JP Morgan's Jamie Dimon is just the lastest to be ensnarled by the annual "separate the roles" campaign -- independent of lack of evidence these arrangements improve governance. Media pundits often refer to "the silly season" when critiquing the overblown electioneering rhetoric that accompanies the falling leaves every other autumn. There is also a "silly season" of springtime inflammatory governance polemics. The "governista" mantra that recycles seasonally is the chant for mandatory "separation of roles" for corporate CEO and chairman positions that spouts with the daffodils in time for the spring. Last spring produced a record of 56 proxy votes on leadership role separation -- with only four approved by shareholders and this spring looks comparable.
The drumbeats of commercial interests from profit proxy advisory services and lawyers along with a more innocent chorus of determined ideologically-driven advocates brings about a welcomed seasonal energy attracting the attention of drama seeking media. Sadly, while the burden of proof should be on those who seek to break the prevailing practice -- instead the separation of roles is accepted with a religious fervor absent evidence it helps.
The tragedy is that these board governance titles are not predictive of financial success nor are they preventive of governance misconduct. Perhaps, on occasion, the model may not do any damage, say at firms like Ford, HP; Microsoft; Oracle; Walmart; and Tenet Healthcare -- given family ownership and entrepreneurial transitions.
However, there exists no empirical justification for this role split arrangement to be the norm. Fully 18 of Fortune's top 25 "Most Admired Firms" have a combined chairman/CEO leadership roles as do such high performing iconic enterprises as: Amazon, Starbucks, IBM, Southwest, Berkshire Hathaway, Walt Disney Company, PepsiCo; Coca Cola; UPS; Fed Ex; General Electric, American Express, BMW; Procter & Gamble; Caterpillar, 3M, Target, Time Warner; DirecTV; Exxon Mobil, and Boeing.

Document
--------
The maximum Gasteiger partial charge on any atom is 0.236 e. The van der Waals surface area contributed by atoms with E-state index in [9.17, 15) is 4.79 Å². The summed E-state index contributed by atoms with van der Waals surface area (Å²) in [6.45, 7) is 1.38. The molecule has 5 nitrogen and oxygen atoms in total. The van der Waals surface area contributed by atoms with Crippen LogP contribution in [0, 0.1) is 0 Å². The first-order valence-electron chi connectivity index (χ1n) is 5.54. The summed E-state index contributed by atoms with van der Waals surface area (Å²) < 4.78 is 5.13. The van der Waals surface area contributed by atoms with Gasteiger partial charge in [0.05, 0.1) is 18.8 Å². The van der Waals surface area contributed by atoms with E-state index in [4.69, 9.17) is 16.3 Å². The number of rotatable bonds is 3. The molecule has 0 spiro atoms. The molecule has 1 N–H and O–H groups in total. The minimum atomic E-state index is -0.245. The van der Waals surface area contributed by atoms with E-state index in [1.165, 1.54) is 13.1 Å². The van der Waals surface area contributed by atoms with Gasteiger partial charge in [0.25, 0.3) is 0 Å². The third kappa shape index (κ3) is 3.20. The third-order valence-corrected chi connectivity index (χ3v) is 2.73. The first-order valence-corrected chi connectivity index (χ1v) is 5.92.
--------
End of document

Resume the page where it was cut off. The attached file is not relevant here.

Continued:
Often it does NOT Work
Furthermore, many firms frequently waved around by shareholder activists as poster children for the effectiveness of the separation of roles tired it -- and dropped it. These firms include: IBM; Procter & Gamble; Boeing; Dell; General Motors; and The Walt Disney Company. If this governance structure was so valuable, why did the "try it, you'll like it" experiments failed so quickly -- with the very boards who'd introduced such role separation recombining the leadership roles? In fact, only 23 percent of U.S. firms actually have independent board chairs.
Looking more systematically at large scale studies over the past 15 years, the published truth is that the separation of roles is not a panacea -- or even always a relevant factor in increased shareholder returns or greater integrity in leadership actions. Recent research on 309 firms between 2002 and 2006 by Mathew Samadeni and Ryan Krause of University of Indiana found that the financial performance of once high performing firms was actually diminished by the introduction of separate roles. They concluded, "if it ain't broke, don't fix it."Similarly, voluminous research over the past fifteen years from scholars such as Yale Law School's Roberto Romano ; Sanjai Bhagat of the University of Colorado; and Bernard Black of Northwestern University demonstrate that such box-checking clichéd corporate governance metrics do not lead to superior financial returns.
Moving from financial results to preventing executive misconduct, some of our biggest corporate scandals in U.S. corporate history ranging from Enron to WorldCom and Computer Associates to Global Crossing -- already had such separate roles in place and were celebrated for their overt good governance models -- before collapsing in criminal fraud. For example, HealthSouth, dutifully checked all the boxes that proxy advisory firm ISS cherishes and earned at 93 percentile -- just months before a series of former CFOs admitted to the massive accounting fraud there before heading off to prison.